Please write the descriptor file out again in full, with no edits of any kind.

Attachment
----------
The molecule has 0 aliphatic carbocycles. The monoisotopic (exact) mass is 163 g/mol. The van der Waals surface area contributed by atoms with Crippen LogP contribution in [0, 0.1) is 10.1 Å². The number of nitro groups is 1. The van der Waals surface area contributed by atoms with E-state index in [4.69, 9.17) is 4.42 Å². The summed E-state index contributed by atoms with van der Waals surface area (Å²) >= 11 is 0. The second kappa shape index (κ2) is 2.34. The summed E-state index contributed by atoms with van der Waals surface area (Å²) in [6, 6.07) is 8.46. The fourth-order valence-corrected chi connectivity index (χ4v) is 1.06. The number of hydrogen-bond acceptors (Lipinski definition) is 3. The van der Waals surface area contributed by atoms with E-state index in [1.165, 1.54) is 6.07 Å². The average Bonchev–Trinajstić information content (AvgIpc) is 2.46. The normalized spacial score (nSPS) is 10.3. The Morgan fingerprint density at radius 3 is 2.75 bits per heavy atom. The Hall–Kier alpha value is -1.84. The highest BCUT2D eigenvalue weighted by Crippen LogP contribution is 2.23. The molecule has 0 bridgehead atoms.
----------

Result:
The molecule has 0 aliphatic carbocycles. The monoisotopic (exact) mass is 163 g/mol. The van der Waals surface area contributed by atoms with Crippen LogP contribution in [0, 0.1) is 10.1 Å². The number of nitro groups is 1. The van der Waals surface area contributed by atoms with E-state index in [4.69, 9.17) is 4.42 Å². The summed E-state index contributed by atoms with van der Waals surface area (Å²) >= 11 is 0. The second kappa shape index (κ2) is 2.34. The summed E-state index contributed by atoms with van der Waals surface area (Å²) in [6, 6.07) is 8.46. The fourth-order valence-corrected chi connectivity index (χ4v) is 1.06. The number of hydrogen-bond acceptors (Lipinski definition) is 3. The van der Waals surface area contributed by atoms with E-state index in [1.165, 1.54) is 6.07 Å². The average Bonchev–Trinajstić information content (AvgIpc) is 2.46. The normalized spacial score (nSPS) is 10.3. The Morgan fingerprint density at radius 3 is 2.75 bits per heavy atom. The Hall–Kier alpha value is -1.84. The highest BCUT2D eigenvalue weighted by Crippen LogP contribution is 2.23. The molecule has 0 bridgehead atoms.